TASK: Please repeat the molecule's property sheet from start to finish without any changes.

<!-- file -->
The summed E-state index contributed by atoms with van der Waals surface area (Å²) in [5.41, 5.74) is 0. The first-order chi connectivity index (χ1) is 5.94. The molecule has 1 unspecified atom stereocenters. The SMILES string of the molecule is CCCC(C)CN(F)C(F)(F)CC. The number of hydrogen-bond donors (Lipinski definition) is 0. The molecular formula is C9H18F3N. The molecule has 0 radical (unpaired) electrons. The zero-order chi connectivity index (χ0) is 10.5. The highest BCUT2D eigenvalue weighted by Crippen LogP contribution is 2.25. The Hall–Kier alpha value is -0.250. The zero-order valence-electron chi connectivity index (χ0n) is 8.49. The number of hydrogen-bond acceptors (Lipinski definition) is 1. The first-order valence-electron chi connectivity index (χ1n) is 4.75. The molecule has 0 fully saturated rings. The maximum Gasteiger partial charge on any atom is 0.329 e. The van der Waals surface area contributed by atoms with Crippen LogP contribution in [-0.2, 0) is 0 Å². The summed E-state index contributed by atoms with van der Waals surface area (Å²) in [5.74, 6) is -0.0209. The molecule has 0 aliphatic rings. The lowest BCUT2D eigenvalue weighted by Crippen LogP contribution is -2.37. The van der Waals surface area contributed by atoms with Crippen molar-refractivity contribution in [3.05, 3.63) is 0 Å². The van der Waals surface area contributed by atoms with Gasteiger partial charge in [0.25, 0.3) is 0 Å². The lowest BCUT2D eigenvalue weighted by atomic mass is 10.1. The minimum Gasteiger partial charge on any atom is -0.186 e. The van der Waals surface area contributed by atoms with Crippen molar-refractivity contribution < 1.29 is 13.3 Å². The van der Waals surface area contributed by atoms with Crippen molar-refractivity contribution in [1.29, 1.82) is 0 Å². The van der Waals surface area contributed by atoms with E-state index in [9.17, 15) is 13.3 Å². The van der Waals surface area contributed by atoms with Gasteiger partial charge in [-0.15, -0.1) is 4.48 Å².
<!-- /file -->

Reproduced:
The summed E-state index contributed by atoms with van der Waals surface area (Å²) in [5.41, 5.74) is 0. The first-order chi connectivity index (χ1) is 5.94. The molecule has 1 unspecified atom stereocenters. The SMILES string of the molecule is CCCC(C)CN(F)C(F)(F)CC. The number of hydrogen-bond donors (Lipinski definition) is 0. The molecular formula is C9H18F3N. The molecule has 0 radical (unpaired) electrons. The zero-order chi connectivity index (χ0) is 10.5. The highest BCUT2D eigenvalue weighted by Crippen LogP contribution is 2.25. The Hall–Kier alpha value is -0.250. The zero-order valence-electron chi connectivity index (χ0n) is 8.49. The number of hydrogen-bond acceptors (Lipinski definition) is 1. The first-order valence-electron chi connectivity index (χ1n) is 4.75. The molecule has 0 fully saturated rings. The maximum Gasteiger partial charge on any atom is 0.329 e. The van der Waals surface area contributed by atoms with Crippen LogP contribution in [-0.2, 0) is 0 Å². The summed E-state index contributed by atoms with van der Waals surface area (Å²) in [5.74, 6) is -0.0209. The molecule has 0 aliphatic rings. The lowest BCUT2D eigenvalue weighted by Crippen LogP contribution is -2.37. The van der Waals surface area contributed by atoms with Crippen molar-refractivity contribution in [3.05, 3.63) is 0 Å². The van der Waals surface area contributed by atoms with Gasteiger partial charge in [0.25, 0.3) is 0 Å². The lowest BCUT2D eigenvalue weighted by atomic mass is 10.1. The minimum Gasteiger partial charge on any atom is -0.186 e. The van der Waals surface area contributed by atoms with Crippen molar-refractivity contribution < 1.29 is 13.3 Å². The van der Waals surface area contributed by atoms with Crippen molar-refractivity contribution in [1.29, 1.82) is 0 Å². The van der Waals surface area contributed by atoms with E-state index in [9.17, 15) is 13.3 Å². The van der Waals surface area contributed by atoms with Gasteiger partial charge in [-0.15, -0.1) is 4.48 Å².